RESULTS: Older adults with GI symptoms displayed significantly higher levels of both zonulin and psychological distress than both general older adults and senior orienteering athletes. The PCA analysis revealed a separation between senior orienteering athletes and older adults with GI symptoms and showed an association between GI symptoms, psychological distress and zonulin.

    CONCLUSIONS: Older adults with GI symptoms express increased plasma levels of zonulin, which might reflect an augmented intestinal permeability. In addition, this group suffer from higher psychological distress compared to general older adults and senior orienteering athletes. This relationship was further confirmed by a PCA plot, which illustrated an association between GI symptoms, psychological distress and intestinal permeability.

  • 15.
    Geraedts, Maartje C. P.
    et al.
    Med Ctr, Dept Human Biol, Maastricht Univ, Maastricht, Netherlands.
    Troost, Freddy J.
    Med Ctr, Dept Internal Med, Div Gastroenterol & Hepatol, Maastricht Univ, Maastricht, Netherlands.
    Tinnemans, Rik
    Med Ctr, Dept Anim Res & Testing Serv, Maastricht Univ, Maastricht, Netherlands.
    Soderholm, Johan D.
    Dept Clin & Expt Med, Linköping Univ, Linköping, Sweden.
    Brummer, Robert
    Örebro University, School of Health and Medical Sciences. Med Ctr, Dept Internal Med, Div Gastroenterol & Hepatol, Maastricht Univ, Maastricht, Netherlands.
    Saris, Wim H. M.
    Med Ctr, Dept Human Biol, Maastricht Univ, Maastricht, Netherlands.
    Release of Satiety Hormones in Response to Specific Dietary Proteins Is Different between Human and Murine Small Intestinal Mucosa2010In: Annals of Nutrition and Metabolism, ISSN 0250-6807, E-ISSN 1421-9697, Vol. 56, no 4, p. 308-313Article in journal (Refereed)
    Abstract [en]

    Background/Aim: High protein diets are the most effective to stimulate cholecystokinin (CCK) and glucagon-like peptide 1 (GLP-1) release; however, which proteins are the most potent is not known. Here, the effects of specific dietary proteins on intestinal CCK and GLP-1 release were examined. Methods: Duodenal biopsies of 10 healthy male subjects and 10 male rats were taken and placed in an Ussing chamber system. The biopsies were exposed on the luminal side to buffer, egg protein, codfish protein, ovomucoid, pea protein, and wheat protein. After an exposure time of 2 h, samples were taken from the serosal side. Results: Pea protein and wheat protein increased CCK and GLP-1 release in human duodenal tissue, while codfish protein only increased CCK release. No elevated levels of CCK and GLP-1 were found after exposure of rat tissue to different proteins. Conclusion: Pea and wheat protein are the most potent stimulators of CCK and GLP-1 release in human duodenal tissue, and may therefore be good dietary additives in weight management. Copyright (C) 2010 S. Karger AG, Basel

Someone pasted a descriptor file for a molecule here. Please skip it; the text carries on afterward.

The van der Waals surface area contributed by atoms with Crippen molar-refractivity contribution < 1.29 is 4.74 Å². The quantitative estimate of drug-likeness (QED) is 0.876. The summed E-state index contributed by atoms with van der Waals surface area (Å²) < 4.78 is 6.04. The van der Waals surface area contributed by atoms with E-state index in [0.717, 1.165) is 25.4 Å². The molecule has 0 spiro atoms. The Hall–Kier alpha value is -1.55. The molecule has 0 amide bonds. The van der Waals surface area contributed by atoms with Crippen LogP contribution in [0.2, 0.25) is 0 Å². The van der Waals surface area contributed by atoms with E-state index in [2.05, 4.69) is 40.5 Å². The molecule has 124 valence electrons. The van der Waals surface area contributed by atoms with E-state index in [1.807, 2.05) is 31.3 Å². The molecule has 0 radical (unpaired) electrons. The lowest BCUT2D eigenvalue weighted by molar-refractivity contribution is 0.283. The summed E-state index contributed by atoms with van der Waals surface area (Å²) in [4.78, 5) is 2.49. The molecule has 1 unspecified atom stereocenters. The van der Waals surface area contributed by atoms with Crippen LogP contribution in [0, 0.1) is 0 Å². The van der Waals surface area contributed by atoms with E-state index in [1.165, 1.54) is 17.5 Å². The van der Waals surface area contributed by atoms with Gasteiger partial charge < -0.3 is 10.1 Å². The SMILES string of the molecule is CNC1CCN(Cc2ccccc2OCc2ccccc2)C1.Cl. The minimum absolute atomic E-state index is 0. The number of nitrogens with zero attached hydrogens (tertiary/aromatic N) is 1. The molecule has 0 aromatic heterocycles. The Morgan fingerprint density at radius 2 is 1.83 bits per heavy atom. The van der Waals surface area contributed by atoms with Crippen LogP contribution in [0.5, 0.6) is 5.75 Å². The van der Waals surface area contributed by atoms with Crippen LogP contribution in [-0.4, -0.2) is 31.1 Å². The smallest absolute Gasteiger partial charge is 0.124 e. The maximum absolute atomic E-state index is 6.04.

• 16.
    Gorreja, Frida
    et al.
    Örebro University, School of Medical Sciences.
    Rangel, Ignacio
    Örebro University, School of Medical Sciences.
    Rush, Stephen
    Örebro University, School of Medical Sciences.
    Wall, Rebecca
    Örebro University, School of Medical Sciences.
    De Vos, Willem M.
    Wageningen University & Research Centre, Wageningen, Netherlands; Department of Bacteriology and Immunology, University of Helsinki, Helsinki, Finland.